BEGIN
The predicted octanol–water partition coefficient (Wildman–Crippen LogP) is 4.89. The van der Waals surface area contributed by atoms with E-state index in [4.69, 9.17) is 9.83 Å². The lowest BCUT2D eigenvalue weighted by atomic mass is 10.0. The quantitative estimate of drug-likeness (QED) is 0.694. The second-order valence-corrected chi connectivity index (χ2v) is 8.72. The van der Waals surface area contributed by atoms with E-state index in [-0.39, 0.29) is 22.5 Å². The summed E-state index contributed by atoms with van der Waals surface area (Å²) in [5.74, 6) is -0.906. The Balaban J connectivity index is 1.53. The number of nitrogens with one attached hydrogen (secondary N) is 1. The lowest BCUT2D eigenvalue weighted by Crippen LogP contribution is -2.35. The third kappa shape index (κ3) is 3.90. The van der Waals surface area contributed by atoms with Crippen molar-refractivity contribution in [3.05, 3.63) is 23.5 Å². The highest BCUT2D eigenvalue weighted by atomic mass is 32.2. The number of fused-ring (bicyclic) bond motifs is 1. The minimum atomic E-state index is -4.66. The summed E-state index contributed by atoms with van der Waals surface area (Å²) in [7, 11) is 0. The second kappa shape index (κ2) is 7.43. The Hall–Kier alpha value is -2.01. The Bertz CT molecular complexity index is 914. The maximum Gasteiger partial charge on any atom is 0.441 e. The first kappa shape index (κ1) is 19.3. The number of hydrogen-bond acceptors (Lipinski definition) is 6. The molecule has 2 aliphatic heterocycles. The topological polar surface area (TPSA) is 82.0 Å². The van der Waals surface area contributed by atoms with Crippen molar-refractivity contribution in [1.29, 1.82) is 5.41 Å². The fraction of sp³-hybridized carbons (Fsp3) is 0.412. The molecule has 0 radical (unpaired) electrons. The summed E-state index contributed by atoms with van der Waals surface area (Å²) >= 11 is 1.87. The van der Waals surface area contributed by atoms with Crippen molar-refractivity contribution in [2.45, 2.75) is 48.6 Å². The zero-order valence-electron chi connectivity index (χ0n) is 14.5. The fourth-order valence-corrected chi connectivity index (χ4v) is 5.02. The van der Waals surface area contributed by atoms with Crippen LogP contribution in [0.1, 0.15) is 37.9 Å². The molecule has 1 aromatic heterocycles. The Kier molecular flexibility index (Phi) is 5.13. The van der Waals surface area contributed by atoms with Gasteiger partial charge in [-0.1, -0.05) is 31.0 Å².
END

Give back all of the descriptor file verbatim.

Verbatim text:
The predicted octanol–water partition coefficient (Wildman–Crippen LogP) is 4.89. The van der Waals surface area contributed by atoms with E-state index in [4.69, 9.17) is 9.83 Å². The lowest BCUT2D eigenvalue weighted by atomic mass is 10.0. The quantitative estimate of drug-likeness (QED) is 0.694. The second-order valence-corrected chi connectivity index (χ2v) is 8.72. The van der Waals surface area contributed by atoms with E-state index in [-0.39, 0.29) is 22.5 Å². The summed E-state index contributed by atoms with van der Waals surface area (Å²) in [5.74, 6) is -0.906. The Balaban J connectivity index is 1.53. The number of nitrogens with one attached hydrogen (secondary N) is 1. The lowest BCUT2D eigenvalue weighted by Crippen LogP contribution is -2.35. The third kappa shape index (κ3) is 3.90. The van der Waals surface area contributed by atoms with Crippen molar-refractivity contribution in [3.05, 3.63) is 23.5 Å². The highest BCUT2D eigenvalue weighted by atomic mass is 32.2. The number of fused-ring (bicyclic) bond motifs is 1. The minimum atomic E-state index is -4.66. The summed E-state index contributed by atoms with van der Waals surface area (Å²) in [7, 11) is 0. The second kappa shape index (κ2) is 7.43. The Hall–Kier alpha value is -2.01. The Bertz CT molecular complexity index is 914. The maximum Gasteiger partial charge on any atom is 0.441 e. The first kappa shape index (κ1) is 19.3. The number of hydrogen-bond acceptors (Lipinski definition) is 6. The molecule has 2 aliphatic heterocycles. The topological polar surface area (TPSA) is 82.0 Å². The van der Waals surface area contributed by atoms with Crippen molar-refractivity contribution in [1.29, 1.82) is 5.41 Å². The fraction of sp³-hybridized carbons (Fsp3) is 0.412. The molecule has 0 radical (unpaired) electrons. The summed E-state index contributed by atoms with van der Waals surface area (Å²) >= 11 is 1.87. The van der Waals surface area contributed by atoms with Crippen molar-refractivity contribution in [2.45, 2.75) is 48.6 Å². The zero-order valence-electron chi connectivity index (χ0n) is 14.5. The fourth-order valence-corrected chi connectivity index (χ4v) is 5.02. The van der Waals surface area contributed by atoms with Crippen LogP contribution in [0.1, 0.15) is 37.9 Å². The molecule has 1 aromatic heterocycles. The Kier molecular flexibility index (Phi) is 5.13. The van der Waals surface area contributed by atoms with Gasteiger partial charge in [-0.1, -0.05) is 31.0 Å².